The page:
Not just an accident

By George Chen
July 25, 2011

By George Chen
The opinions expressed are the author’s own.

We’ve talked about whether China’s economy will have a soft or hard landing. In fact, what China needs is a pause. Lots of things in China may be moving way too fast. Including our trains.

On Saturday, at least 35 people died when a high-speed train smashed into a stalled train in eastern Zhejiang province, raising new questions about the safety of the fast-growing rail network. For a Reuters story, click here.

In my view, the train crash does not only raise doubts about China’s big ambitions and effort to build its high-speed train network. It also adds to people’s frustrations over the way the country is administered. Some political commentators have said the “accident” was not really an accident but an incident, which in the end may have corruption, irresponsibility and bureaucracy to blame for.

For investors, it could be a time to short on those high-speed train related stocks. The Ministry of Railways tried the best to regain trust from the nation’s frustrating passengers that China’s latest high-speed train technology is safe and advanced. Such declarations came less than 24 hours after the tragedy that the the entire country is now mourning.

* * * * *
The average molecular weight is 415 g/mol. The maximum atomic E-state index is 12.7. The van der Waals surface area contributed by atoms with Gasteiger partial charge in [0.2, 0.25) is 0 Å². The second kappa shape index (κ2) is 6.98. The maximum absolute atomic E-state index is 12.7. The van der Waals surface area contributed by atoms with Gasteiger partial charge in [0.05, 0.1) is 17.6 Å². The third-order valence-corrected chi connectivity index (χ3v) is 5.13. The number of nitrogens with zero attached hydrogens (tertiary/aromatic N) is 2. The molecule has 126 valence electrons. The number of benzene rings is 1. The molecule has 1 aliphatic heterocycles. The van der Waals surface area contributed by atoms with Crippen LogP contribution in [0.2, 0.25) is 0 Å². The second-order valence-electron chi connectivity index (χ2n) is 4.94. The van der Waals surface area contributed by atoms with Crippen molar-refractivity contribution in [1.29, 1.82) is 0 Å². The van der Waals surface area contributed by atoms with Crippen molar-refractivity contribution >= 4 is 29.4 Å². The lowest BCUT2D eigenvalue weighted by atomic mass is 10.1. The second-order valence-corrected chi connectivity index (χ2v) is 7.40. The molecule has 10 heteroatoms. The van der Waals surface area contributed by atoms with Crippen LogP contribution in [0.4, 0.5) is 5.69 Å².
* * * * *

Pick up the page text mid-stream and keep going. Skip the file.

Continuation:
I think the market has already given its response to the rail ministry — shares of China train equipment makers fell as much as 16 percent on Monday. Meanwhile, many investors began to refocus on airlines. For a related Reuters story, click here.

Chinese companies and stocks have been under growing pressure in the past months on a variety of factors related to safety and stability.

Are Chinese food companies safe? Can accounting records and the business performance of listed Chinese companies be simply stable, rather than subject to abrupt warnings of earnings revisions, or challenges by rating agencies over credibility problems?

When we talk about the safety of China, it’s not just about the safety of the country’s transportation. The big question is if China is morally safe.

The New York Times quoted a Chinese blogger as saying: “China, please stop your flying pace, wait for your people, wait for your soul, wait for your morality, wait for your conscience! Don’t let the train run out off track, don’t let the bridges collapse, don’t let the roads become traps, don’t let houses become ruins. Walk slowly, allowing every life to have freedom and dignity. No one should be left behind by our era.”

I will stop here and leave you to consider that.

George Chen is a Reuters editor and columnist based in Hong Kong.

Photo: An injured man receives medical treatment at a hospital after two carriages from a bullet train derailed and fell off a bridge in Wenzhou, Zhejiang province July 24, 2011 REUTERS/Aly Song


We welcome comments that advance the story through relevant opinion, anecdotes, links and data. If you see a comment that you believe is irrelevant or inappropriate, you can flag it to our editors by using the report abuse links. Views expressed in the comments do not represent those of Reuters. For more information on our comment policy, see

‘if China is morally safe?’ r u morally capable to make that comment?

Posted by reuterser | Report as abusive